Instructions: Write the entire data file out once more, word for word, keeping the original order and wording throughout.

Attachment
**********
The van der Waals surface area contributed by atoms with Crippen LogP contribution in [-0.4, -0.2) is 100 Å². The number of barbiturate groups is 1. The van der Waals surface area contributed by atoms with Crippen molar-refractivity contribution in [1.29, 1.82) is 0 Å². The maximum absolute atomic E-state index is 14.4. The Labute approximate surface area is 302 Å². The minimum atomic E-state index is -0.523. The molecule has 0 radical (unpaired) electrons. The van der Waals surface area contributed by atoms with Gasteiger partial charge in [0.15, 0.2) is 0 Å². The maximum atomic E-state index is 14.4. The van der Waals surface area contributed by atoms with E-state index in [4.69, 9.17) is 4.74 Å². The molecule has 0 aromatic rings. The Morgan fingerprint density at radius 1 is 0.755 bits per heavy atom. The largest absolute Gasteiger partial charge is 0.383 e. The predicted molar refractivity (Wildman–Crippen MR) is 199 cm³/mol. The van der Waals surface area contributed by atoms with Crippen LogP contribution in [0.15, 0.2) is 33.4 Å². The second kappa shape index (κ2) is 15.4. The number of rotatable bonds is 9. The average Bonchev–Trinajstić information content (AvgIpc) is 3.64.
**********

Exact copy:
The van der Waals surface area contributed by atoms with Crippen LogP contribution in [-0.4, -0.2) is 100 Å². The number of barbiturate groups is 1. The van der Waals surface area contributed by atoms with Crippen molar-refractivity contribution in [1.29, 1.82) is 0 Å². The maximum absolute atomic E-state index is 14.4. The Labute approximate surface area is 302 Å². The minimum atomic E-state index is -0.523. The molecule has 0 radical (unpaired) electrons. The van der Waals surface area contributed by atoms with Gasteiger partial charge in [0.15, 0.2) is 0 Å². The maximum atomic E-state index is 14.4. The van der Waals surface area contributed by atoms with E-state index in [4.69, 9.17) is 4.74 Å². The molecule has 0 aromatic rings. The Morgan fingerprint density at radius 1 is 0.755 bits per heavy atom. The largest absolute Gasteiger partial charge is 0.383 e. The predicted molar refractivity (Wildman–Crippen MR) is 199 cm³/mol. The van der Waals surface area contributed by atoms with Crippen LogP contribution in [0.15, 0.2) is 33.4 Å². The second kappa shape index (κ2) is 15.4. The number of rotatable bonds is 9. The average Bonchev–Trinajstić information content (AvgIpc) is 3.64.